Tagged: Spotify

New issue of Music & Copyright with Indonesia country report

The latest issue of Music & Copyright is now available for subscribers to download. Here are some of the highlights.

Spotify agrees to settle US copyright-infringement claims
Spotify is settling a legal claim made by a group of authors that accused the streaming service of reproducing and distributing sound recordings without the necessary license. At the end of 2015, the artist David Lowery filed a class-action copyright lawsuit at the Central District Court of California, claiming $150m in damages because the service had failed to identify or locate the owners of certain compositions for payment that it has distributed, and had not issued a notice of intent to employ a compulsory license. This was followed a month or so later by a second lawsuit filed at the same court by artist Melissa Ferrick claiming the same copyright infringements but with a damages claim of $200m. The settlement will see Spotify create a fund to compensate class members for the service’s past streaming and hosting of tracks. Spotify will also assist class members to determine which of their music works have been streamed by the service and compensate the authors for any ongoing use.

Digital takes the domestic lead for Swedish authors and publishers
Swedish authors’ society STIM has reported record financials, with total collections and distributions to its members topping the previous year’s high. Collections from online and new media services were again the standout revenue source. Although the growth rate has slowed, digital is now the biggest source of domestic royalty receipts for Swedish authors and publishers. The previous leader was broadcasting, and a slight overall slip in collections from radio aided digital’s rise to the top spot. Collections from overseas remained the biggest income source for STIM’s author and publisher members despite last year’s slight dip in foreign earnings. Royalties from festivals and live music concerts reversed two consecutive years of decline and grew sharply. Collections from hotels also registered notable growth, along with music in the workplace.

Brands look to place music at the center of the evolving marketing mix
Brands have been quick to associate themselves with music-oriented social media networks as part of a push to communicate with young audiences. Video social networking platform Musical.ly has emerged as a favorite for a number of brands looking to market their product to younger demographics. Brands are also looking to create retail ambiences based on more tailored playlists. However, there are risks involved in leaning heavily on influencer marketing associated with social platforms. Also, despite the increased brand-associated marketing engagement, music companies and brands need to work harder on using music to get closer, and to provide something more engaging and useful than a mere lifestyle soundtrack.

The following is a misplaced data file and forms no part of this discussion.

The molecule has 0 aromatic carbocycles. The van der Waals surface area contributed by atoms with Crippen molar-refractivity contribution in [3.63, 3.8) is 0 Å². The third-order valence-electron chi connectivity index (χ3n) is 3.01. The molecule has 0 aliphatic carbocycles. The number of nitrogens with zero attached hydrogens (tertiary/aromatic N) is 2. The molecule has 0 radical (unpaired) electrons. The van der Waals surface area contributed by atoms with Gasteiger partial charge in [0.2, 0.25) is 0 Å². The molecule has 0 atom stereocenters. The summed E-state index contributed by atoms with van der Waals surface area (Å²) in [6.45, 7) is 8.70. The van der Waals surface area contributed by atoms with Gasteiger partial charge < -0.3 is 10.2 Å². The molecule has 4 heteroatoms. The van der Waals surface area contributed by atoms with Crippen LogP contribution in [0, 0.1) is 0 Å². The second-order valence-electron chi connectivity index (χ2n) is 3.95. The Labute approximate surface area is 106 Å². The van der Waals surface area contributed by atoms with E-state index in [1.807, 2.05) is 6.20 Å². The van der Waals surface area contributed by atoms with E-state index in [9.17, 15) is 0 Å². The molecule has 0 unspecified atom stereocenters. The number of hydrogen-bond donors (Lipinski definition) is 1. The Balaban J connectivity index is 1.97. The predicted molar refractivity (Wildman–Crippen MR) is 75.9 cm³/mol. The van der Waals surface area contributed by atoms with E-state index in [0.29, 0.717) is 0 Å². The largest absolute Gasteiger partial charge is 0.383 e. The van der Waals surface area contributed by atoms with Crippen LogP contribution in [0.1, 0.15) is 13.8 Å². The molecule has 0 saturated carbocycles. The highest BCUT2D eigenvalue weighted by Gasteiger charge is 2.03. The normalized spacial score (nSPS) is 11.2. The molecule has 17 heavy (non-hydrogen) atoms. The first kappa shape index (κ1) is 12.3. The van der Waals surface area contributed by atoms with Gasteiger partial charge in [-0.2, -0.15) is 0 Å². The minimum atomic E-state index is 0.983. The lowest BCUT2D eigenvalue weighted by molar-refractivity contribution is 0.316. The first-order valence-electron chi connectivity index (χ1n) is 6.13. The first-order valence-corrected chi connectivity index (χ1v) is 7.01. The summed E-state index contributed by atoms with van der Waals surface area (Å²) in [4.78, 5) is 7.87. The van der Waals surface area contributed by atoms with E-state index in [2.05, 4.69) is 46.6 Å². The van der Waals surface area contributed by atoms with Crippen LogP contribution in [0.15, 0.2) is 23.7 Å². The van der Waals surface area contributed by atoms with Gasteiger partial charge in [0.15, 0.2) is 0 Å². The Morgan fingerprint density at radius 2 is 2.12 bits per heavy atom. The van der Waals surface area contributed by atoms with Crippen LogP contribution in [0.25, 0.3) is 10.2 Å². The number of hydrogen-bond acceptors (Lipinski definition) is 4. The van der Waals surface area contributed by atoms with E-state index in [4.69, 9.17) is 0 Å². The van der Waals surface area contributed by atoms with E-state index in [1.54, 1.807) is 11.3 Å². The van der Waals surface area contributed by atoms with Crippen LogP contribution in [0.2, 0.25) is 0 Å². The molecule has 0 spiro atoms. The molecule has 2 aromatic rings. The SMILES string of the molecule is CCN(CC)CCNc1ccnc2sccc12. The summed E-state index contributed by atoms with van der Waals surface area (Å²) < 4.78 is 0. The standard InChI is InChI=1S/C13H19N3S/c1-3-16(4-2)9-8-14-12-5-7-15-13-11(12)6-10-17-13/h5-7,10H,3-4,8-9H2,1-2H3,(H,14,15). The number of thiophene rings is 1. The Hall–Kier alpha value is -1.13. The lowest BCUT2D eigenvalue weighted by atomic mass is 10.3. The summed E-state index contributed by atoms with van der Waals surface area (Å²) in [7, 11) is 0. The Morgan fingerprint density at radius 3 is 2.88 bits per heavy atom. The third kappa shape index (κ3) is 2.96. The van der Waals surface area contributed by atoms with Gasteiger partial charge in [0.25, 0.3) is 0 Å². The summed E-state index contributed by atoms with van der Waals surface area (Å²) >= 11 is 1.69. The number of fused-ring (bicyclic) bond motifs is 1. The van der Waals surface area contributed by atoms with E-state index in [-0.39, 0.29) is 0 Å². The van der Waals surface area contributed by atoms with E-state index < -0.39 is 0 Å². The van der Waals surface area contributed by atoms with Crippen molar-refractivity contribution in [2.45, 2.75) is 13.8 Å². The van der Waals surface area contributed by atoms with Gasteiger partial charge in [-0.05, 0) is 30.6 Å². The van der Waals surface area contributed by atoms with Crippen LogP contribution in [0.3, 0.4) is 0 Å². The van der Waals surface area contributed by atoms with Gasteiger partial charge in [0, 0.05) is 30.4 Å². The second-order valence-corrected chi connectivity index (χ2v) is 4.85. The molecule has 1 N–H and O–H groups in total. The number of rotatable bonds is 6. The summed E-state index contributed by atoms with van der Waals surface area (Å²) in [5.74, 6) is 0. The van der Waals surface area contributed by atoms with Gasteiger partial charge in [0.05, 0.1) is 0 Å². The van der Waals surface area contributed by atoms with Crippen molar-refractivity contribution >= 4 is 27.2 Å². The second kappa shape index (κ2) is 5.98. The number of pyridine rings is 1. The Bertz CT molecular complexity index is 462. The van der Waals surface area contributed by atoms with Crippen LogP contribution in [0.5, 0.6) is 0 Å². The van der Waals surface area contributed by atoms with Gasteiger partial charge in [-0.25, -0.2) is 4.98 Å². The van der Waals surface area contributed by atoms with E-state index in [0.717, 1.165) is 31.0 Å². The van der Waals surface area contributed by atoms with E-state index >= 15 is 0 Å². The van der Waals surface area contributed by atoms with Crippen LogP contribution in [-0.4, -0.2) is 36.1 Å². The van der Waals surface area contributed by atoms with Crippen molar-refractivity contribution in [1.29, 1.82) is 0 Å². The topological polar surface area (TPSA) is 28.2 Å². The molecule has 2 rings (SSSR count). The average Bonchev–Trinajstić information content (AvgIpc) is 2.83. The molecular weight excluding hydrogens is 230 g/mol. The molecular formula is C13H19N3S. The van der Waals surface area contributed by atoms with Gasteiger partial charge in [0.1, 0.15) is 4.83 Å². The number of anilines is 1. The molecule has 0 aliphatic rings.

Indonesia country report
In addition to the usual set of music industry statistics and news briefs, the latest issue of Music & Copyright includes a detailed Indonesia music industry report. For many years, Indonesia has been considered a music market in the midst of development but one that offers great potential. The marketplace for creative content has suffered over the years from widespread piracy, with unauthorized CD albums on sale for a fraction of the price of legitimate copies. More recently, digital piracy has grown in line with internet access. Indonesia is no different than several other Asian territories in that unlicensed content is widely available. But, unlike most other countries in the region, it has made notable progress with regards to protection of intellectual property rights.

If you want to know more about Music & Copyright then follow the below links.

Music & Copyright is published by Ovum.

Advertisements

New issue of Music & Copyright with Indonesia country report

The latest issue of Music & Copyright is now available for subscribers to download. Here are some of the highlights.

Just how big is recorded music streaming going to be?
In a fairly short space of time, music streaming has become the most important distribution means for the recorded music sector. Earlier this year the IFPI reported that streaming gains were behind the first substantial growth in global trade earnings for almost 20 years. Add to this the fact that all the major labels have confirmed in the last few weeks that streaming was the top recorded music revenue source in the first quarter of this year. We look at the latest developments in the music subscription sector and explains why streaming is now so important for the recorded music industry. It also predicts just how high the total number of paying subscribers could reach by 2020.

Subscription gains fail to offset physical format decline in Japan
The Japanese music trade association, the RIAJ, has reported physical and digital recorded music trade figures for the first three months of this year. Production levels of physical formats suffered a modest decline in the period compared with the same period of 2015. In contrast, total record company earnings from digital sales and services increased year on year in the quarter. However, the rate of growth in digital sales was not sufficient to fully offset the physical format declines. Although record companies in Japan will welcome the rise in digital revenue, physical formats still account for more than 80% of total trade earnings in the country. There is a real fear that any acceleration in the contraction rate of physical format sales could spell a tough few years for the Japanese recorded music sector.

Streaming and manufacturing initiatives set to bolster the vinyl renaissance